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Section Project: More Induction

In this chapter we developed and used a method for proving that a given statement is true for all positive integers. This technique is called strong induction. Many books treat two techniques of induction, induction and strong induction, separately. For both induction and strong induction, you first show that the statement is true for \(n=1\text{.}\) With induction, you assume only that the statement is true for \(n\) in order to prove that it is true for \(n+1\text{.}\) With strong induction, you assume that the statement is true for every number from \(1\) to \(n\) and use this to prove that it is true for \(n+1\text{.}\) Since both are valid methods, we should state and prove theorems justifying both. In this section we will state an axiom on which these theorems depend, provide guidance on how you might prove them, state the theorems for you to prove, and then provide additional problems using these theorems.

Problem 4.22.

Prove the following two theorems and note where you use the Well Ordering Axiom. The proofs amount to simply repeating again the argument you have used in each of the previous problems that you have done. If you prove this theorem, you will never need to repeat that argument again. You will just quote one of these two theorems!

The previous principle is called “strong induction” in order to contrast it with the next principle which is called “induction”. You might prove Theorem 4.24 directly or you might use Theorem 4.23 to prove Theorem 4.24.

In each of the induction problems you worked in the main section, you assumed the statement was true for integers \(1, 2, 3, \dots, n\) and showed that it must then be true for \(n+1\text{.}\) If you review your arguments, you will see that, for most of them, you only used the fact that the statement was true for \(n\) in order to prove that it was true for \(n+1\text{.}\) In those cases, you could have used either induction or strong induction. The exceptions were Problems 4.5 and Problem 4.16 where your argument most likely used strong induction even though you can work both using induction. You might also note that there is nothing special about starting with \(n=1\) and for many of the problems, we started with a value for \(n\) greater than 1. For each positive integer \(b\) we could prove a variant of Theorem 4.23 ending with

  1. \(S(b)\) is true and

  2. \(S(k+1)\) is true whenever \(S(m)\) is true for \(b \leq m \leq k\text{,}\)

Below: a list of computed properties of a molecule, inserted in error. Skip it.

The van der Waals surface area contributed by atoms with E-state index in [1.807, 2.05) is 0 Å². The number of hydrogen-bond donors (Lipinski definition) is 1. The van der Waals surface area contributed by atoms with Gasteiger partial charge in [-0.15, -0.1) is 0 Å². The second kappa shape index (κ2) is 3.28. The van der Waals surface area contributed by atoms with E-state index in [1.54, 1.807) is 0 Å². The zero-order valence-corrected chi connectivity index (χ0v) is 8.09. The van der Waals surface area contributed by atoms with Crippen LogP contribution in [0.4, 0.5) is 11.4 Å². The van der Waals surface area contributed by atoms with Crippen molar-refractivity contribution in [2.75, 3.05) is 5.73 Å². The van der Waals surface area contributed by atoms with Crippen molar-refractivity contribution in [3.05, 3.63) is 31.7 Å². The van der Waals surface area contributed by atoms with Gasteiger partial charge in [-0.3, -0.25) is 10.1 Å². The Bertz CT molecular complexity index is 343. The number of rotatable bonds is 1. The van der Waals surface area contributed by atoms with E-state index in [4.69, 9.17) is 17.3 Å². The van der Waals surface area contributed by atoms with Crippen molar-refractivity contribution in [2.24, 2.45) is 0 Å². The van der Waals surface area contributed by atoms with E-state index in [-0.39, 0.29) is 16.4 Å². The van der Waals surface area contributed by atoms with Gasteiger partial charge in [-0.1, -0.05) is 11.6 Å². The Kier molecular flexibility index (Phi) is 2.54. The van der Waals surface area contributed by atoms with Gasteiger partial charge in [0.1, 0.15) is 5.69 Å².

then \(S(n)\) is true for all positive integers \(n\geq b\text{.}\) }

Similarly Theorem 4.24 could be modified to start with \(b\text{.}\)

Enough theory, let's do some problems. To solve the next problem, we need a recursive definition for factorial.

Definition 4.25.

If \(n\) is a non-negative integer then n factorial is denoted by \(n!\) and defined by

\begin{equation*} n! = \begin{cases} 1 \amp \text{if} \;\;\;\; n=0 \;\; \text{or} \;\; n=1 \\ (n+1)! = (n+1)\cdot n! \amp \mbox{if} \;\;\;\; n > 1 \end{cases} \end{equation*}
Problem 4.26.

Prove that if \(n \ge 5\text{,}\) then \(n!\) is a multiple of \(5\text{.}\)

Problem 4.27.

Define a function \(g\) recursively by

  1. \(g(1) = 2\) and

  2. \(g(k+1) = 4g(k) - 5\text{.}\)

Compute \(g(7)\text{.}\) Prove that \(g(n) > 2^n\) for all \(n \ge 4\text{.}\)

Recursively defined functions can grow surprisingly fast. As a result, one must be cautious about asking a computer to do recursions since both time and memory are limited. When we were students, if you divided by zero or asked a computer to compute a number that was too large for its memory, it exploded, immediately killing the student. That is why everyone over the age of 30 is smart. \(;>\)

Problem 4.28.

Define a sequence of functions \(A_1, A_2, A_3,\dots\) as follows:

  1. Let \(A_1(n) = 2n\) for all \(n\text{.}\)

  2. For \(k=1,2,3,\dots\) let

    1. \(A_{k+1}(0) = 1\) and

    2. \(A_{k+1}(m+1) = A_k(A_{k+1}(m))\text{.}\)

  3. Use induction to show that \(A_2(n) = 2^n\) for all \(n\text{.}\)

  4. Use induction to show that \(A_n(1) = 2\) for all \(n\text{.}\)

  5. Write down \(A_3(5)\text{.}\)

  6. Describe \(A_3(n)\text{.}\)

  7. The number \(A_4(4)\) is so large that I will give an “A” in the course to anyone who can bring me a printout of its value (in normal decimal notation) by the end of the term.

Problem 4.29.

In one of our recent wars, an army captain received orders to deploy his soldiers over a designated enemy area and to instruct them to shoot any resident who came into view.

Now the captain talked with other captains and heard that among the new recruits there were soldiers who for some strange reason didn't buy into this mission. They were even known, in the heat of battle, to shoot their own captains and go AWOL. This worried him, so he devised the following plan.

He would deploy his soldiers, as ordered, but instruct them to situate themselves so that each one was nearest to exactly one other soldier. Each soldier was ordered to watch that nearest soldier to him, and report any suspicious behavior to the captain.

Assuming the number of soldiers was odd, prove that there was at least one soldier who wasn't being watched.